That way lies madness, which is part of Sullivan’s point. 

Calling things by their real names is a prerequisite of freedom, which is precisely why political correctness is addicted to euphemism, on the one hand, and linguistic hypertrophy, on the other. By subordinating truth to the requirements of an ideological agenda (what lit-crit types call “discourse” or “narrative”), political correctness—of which the embrace of “wokeness” is an aggravated allotrope—is at the same time an assault on freedom of thought and, beyond that, an assault on political freedom. Hence the vertiginous irony that behind leftist calls to “speak truth to power” is the corrosive assumption that truth is always and everywhere relative to power (except, of course, in the categorical assertion that “truth is relative to power”). It’s nice work if you can get it.

In essence, the subordination of truth to “narrative” rests upon a contradiction as old as Protagoras and Thrasymachus. Nor is it any more cogent for being updated in the forbidding argot of Foucault and his heirs in the critical race theory brotherhood.

Early on in Orwell’s Nineteen Eighty-Four, the book’s unhappy hero Winston Smith writes that “Freedom is the freedom to say that two plus two make four. If that is granted all else follows.” But it is exactly that freedom—the freedom of the independent operation of reason—that Big Brother interdicts. Like Lenin years earlier, Big Brother is everywhere. There is no detail of life too small to escape his scrutiny and control. All of one’s behavior, even one’s thoughts, belong to him. Thus it is that at the end of the novel, his spirit broken, Winston sits in a café tracing the equation “two plus two equals five.” That is the ultimate woke calculation: 2 + 2 = 5. 

As Orwell noted, the chief instrument for the enforcement of conformity—at the end of the day, it is even more potent than the constant threat of terror—is language, the perfection and dissemination of “Newspeak,” that insidious pseudo-language that aims to curtail rather than liberate thought and feeling.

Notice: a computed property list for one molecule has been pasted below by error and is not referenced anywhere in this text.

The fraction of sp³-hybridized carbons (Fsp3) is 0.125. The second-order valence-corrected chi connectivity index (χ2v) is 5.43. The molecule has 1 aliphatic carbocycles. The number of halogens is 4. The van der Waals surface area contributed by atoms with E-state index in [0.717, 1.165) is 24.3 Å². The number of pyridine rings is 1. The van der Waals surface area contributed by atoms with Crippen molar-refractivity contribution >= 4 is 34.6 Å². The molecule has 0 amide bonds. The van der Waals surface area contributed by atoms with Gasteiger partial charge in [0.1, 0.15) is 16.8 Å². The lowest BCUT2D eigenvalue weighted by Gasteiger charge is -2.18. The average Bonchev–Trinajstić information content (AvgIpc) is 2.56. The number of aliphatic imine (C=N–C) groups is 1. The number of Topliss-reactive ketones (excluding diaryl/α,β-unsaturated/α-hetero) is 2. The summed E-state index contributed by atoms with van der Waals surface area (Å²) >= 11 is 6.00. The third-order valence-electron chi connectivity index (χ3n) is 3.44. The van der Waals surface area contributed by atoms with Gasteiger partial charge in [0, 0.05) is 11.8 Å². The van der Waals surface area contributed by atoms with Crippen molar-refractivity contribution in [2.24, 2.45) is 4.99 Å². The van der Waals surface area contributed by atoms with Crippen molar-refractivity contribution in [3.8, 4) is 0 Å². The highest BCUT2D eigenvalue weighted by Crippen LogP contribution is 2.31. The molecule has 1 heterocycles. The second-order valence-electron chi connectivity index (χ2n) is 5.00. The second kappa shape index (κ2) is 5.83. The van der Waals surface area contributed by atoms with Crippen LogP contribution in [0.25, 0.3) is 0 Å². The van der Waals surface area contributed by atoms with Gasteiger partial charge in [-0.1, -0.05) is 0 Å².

“The purpose of Newspeak,” Orwell writes, “was not only to provide a medium of expression for the world-view and mental habits proper to the devotees of Ingsoc [English Socialism, i.e., the existing regime], but to make all other modes of thought impossible.” Such is the ambition of the woke commissars who increasingly direct the expression of opinion in the media, the academy, and elsewhere. “It was intended,” Orwell wrote, “that when Newspeak had been adopted once and for all . . . a heretical thought . . . should be literally unthinkable, at least so far as thought is dependent on words.” 

This was done partly by the invention of new words, but chiefly by eliminating undesirable words and by stripping such words as remained of unorthodox meanings, and so far as possible of all secondary meanings whatever. . . . Newspeak was designed not to extend but to diminish the range of thought, and this purpose was indirectly assisted by cutting the choice of words down to a minimum. . . . [I]n Newspeak the expression of unorthodox opinions, above a very low level, was well-nigh impossible.

Orwell intended Nineteen Eighty-Four as a warning, an admonition. Our woke social justice warriors, supposing they are even aware of Orwell’s work, would seem to regard it as a plan of action, a how-to manual. I’d like to put in a word for the t-shirt I have seen advertised lately: “Make Orwell fiction again.” Good advice.